February 8

A clash of civilisations

I have been subscribing for many years to The Spectator. I do so because it is an amusing London journal. I am of two minds about the new Australian supplement. Reading several Australian newspapers, do I really need more comment by Australians and only to be read by Australians?   My greatest fear is that some day they will reduce the real Spectator to fit the Australian comment in. It was relieving then to read the assurance by editor Oscar Humphries, son of Barry, that the move of the Australian supplement to the front this week does not mean Australian readers will lose anything. But we do. We have already lost the cover.

I wonder how many extra copies they sell in Australia because of the Australian supplement, whose pages are quaintly numbered in Roman numerals. The Australian market for anything is small and not welcoming, as evidenced by the closure of The Bulletin.


Mark Day recently revealed in the February issue of The Australian Literary Review that the real reason for the launch of The Weekend Australian in 1977 was to provide a fallback position if The Australian had to close. Perhaps Rupert Murdoch’s greatest achievement, the national daily was then losing $100,000 a week, and consideration was being given to its closure. That was when many readers stopped buying because of the paper’s position on the dismissal of the Whitlam government which it had originally championed. (Mark Day incidentally used to be on the republican movement board, until he said in a newspaper column that it was time for Malcolm Turnbull to move on. His dismissal unfortunately did not encourage him to abandon his Roundhead affiliation.)

In any event there is a relevant piece which in The Spectator of 7 February by Tom Switzer, one of the nation’s most interesting young commentators.

Writing of the recent demise of Samuel Huntington, famous for his clash of civilisations thesis, Tom Switzer says that Australian newspaper coverage of Huntington’s demise has glossed over the famous “stoush” between Huntington and Paul Keating which he says provides a revealing insight into how Keating and Howard defined their leaderships and their nation’s place in the world.” 

…Huntington accuses Keating ( click read more below)

Keating says that Huntington accused him of ‘precipitating the fall of a civilisation’. What Huntington said, according to Switzer, is that Keating’s policy  of converting Australia from being Western to being ‘part of Asia’ was not only doomed to fail, but highly dangerous. It would, Huntington argued, end up weakening Australia’s cultural ties with our traditional and culturally compatible Western friends. At the same time it would be a struggle for us to be acceptable to the Confucian and Islamic countries to our north.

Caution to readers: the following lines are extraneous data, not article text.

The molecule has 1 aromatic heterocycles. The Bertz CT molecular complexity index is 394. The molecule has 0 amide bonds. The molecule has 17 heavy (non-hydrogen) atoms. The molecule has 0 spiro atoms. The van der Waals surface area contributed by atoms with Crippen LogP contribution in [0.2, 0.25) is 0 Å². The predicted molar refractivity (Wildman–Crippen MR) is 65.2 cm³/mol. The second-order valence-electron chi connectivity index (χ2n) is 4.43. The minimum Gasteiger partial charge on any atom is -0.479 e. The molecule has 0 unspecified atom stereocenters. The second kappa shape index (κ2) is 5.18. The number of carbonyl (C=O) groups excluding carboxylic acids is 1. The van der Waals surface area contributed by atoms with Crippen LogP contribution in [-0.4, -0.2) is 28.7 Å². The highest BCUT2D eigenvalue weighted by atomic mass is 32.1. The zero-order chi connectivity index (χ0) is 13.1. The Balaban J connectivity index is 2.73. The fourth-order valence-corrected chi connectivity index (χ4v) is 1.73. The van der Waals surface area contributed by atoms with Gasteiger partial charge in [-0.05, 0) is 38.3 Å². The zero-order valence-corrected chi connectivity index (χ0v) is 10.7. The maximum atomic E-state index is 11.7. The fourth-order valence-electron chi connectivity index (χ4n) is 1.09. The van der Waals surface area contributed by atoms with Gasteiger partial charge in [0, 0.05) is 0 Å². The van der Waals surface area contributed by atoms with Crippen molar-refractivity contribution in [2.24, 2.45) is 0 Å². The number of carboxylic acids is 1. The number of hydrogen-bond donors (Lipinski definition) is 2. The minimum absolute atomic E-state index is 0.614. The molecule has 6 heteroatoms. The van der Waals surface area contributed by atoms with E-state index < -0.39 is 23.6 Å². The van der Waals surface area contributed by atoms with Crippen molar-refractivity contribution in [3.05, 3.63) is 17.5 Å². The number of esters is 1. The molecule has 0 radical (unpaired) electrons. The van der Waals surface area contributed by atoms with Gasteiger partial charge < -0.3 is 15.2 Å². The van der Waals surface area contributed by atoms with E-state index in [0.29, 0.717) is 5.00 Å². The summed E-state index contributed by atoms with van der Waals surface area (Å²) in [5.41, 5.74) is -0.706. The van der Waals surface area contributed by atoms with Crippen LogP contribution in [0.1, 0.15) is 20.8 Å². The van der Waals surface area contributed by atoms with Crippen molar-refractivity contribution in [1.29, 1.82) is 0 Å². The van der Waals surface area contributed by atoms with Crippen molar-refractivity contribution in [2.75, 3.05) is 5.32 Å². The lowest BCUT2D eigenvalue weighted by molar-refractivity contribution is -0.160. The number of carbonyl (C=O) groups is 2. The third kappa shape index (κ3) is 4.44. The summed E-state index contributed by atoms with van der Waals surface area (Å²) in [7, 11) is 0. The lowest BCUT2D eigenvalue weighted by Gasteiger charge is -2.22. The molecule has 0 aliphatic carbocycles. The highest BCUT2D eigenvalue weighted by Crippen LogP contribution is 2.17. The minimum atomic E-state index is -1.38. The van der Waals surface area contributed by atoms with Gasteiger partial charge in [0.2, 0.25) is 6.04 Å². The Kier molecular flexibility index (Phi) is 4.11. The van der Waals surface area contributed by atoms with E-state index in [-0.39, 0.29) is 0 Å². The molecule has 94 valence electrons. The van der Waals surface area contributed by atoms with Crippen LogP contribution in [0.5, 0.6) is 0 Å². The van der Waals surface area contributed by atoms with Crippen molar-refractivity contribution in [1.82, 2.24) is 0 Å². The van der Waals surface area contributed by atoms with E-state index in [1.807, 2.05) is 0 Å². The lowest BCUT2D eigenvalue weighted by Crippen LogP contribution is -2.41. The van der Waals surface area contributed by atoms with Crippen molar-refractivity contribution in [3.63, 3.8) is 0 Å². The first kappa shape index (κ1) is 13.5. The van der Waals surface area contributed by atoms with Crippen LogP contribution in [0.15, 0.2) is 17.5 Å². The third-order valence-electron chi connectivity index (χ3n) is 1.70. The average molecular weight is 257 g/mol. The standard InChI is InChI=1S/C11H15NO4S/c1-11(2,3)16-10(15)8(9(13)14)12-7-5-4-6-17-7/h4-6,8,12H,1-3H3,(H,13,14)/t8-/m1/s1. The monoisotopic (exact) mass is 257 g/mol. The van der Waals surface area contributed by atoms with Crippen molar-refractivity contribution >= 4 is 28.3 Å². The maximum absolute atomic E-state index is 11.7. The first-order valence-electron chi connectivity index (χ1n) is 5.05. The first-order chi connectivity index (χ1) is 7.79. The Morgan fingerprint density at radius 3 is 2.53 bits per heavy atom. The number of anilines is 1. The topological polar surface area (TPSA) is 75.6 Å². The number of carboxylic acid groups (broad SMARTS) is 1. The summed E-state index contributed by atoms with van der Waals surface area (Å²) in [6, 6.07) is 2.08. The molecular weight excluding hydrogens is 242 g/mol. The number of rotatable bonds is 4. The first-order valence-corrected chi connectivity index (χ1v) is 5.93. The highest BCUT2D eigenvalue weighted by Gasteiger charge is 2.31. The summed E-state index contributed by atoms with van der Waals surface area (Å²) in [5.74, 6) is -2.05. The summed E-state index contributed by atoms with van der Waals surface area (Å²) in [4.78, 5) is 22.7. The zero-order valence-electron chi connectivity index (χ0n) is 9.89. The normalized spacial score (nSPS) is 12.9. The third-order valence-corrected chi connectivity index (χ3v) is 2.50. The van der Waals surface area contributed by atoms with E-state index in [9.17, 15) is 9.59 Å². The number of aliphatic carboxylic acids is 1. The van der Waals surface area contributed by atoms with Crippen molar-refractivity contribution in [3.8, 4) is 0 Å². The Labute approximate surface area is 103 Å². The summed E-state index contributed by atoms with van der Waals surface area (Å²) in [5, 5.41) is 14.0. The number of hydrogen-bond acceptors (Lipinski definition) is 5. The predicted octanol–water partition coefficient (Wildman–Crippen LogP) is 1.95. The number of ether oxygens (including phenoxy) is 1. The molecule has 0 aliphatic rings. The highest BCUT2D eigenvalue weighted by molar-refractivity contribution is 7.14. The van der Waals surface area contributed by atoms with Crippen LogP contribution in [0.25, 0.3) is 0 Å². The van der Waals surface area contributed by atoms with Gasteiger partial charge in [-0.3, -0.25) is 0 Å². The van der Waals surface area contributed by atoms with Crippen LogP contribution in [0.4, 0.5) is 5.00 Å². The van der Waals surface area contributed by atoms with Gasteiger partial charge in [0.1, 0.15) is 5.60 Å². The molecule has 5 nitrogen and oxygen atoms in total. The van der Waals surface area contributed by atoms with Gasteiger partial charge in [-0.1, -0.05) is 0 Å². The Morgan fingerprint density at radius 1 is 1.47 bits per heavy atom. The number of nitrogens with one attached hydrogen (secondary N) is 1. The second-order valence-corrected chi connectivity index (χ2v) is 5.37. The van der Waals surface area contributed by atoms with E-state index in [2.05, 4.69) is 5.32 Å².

“Australia, in Huntington’s phrase, would become a ‘torn country’. But unlike Turkey, Russia and Mexico, whose leaders wanted ‘to make their countries members of the West but whose history, culture and traditions are non-Western’, Australia, if Huntington’s thesis were vindicated, would provide the first example of a historically fully Western country in which a significant section of the elite advocated a move to membership of another, non-Western civilisation. Better for Australia, he suggested, to define itself as a Pacific country and align itself with the US ‘whose values of the Declaration of Independence accord far more with Australian values than do those of any Asian country’,” writes Switzer.

He points out that Keating was calling for Australia to cease being a ‘branch office of empire’, become a republic and aim for ‘enmeshment’ in Asia.  ” Australia, he insisted, ‘cannot represent itself to the world as a multicultural society, engage in Asia, make that link and make it persuasively while in some way, at least in constitutional terms, remaining a derivative society’. As Huntington pointed out, Keating complained that Australia had suffered untold years of ‘anglophilia and torpor’ and warned that continued association with Britain would be ‘debilitating to our national culture, our economic future and our destiny in Asia and the Pacific’.”

Keating said this was a misinterpretation of what he said.   “He was probably right,” says Switzer. “Still, many of the opinion-forming elite in Australia were enthusiastic in their misunderstanding. And, as Howard warned, Keating’s pronouncements coincided with a ‘perpetual seminar about our national identity’ and an ‘extraordinary period of navel-gazing’ in the 1990s about Australia’s place in the world.”

   


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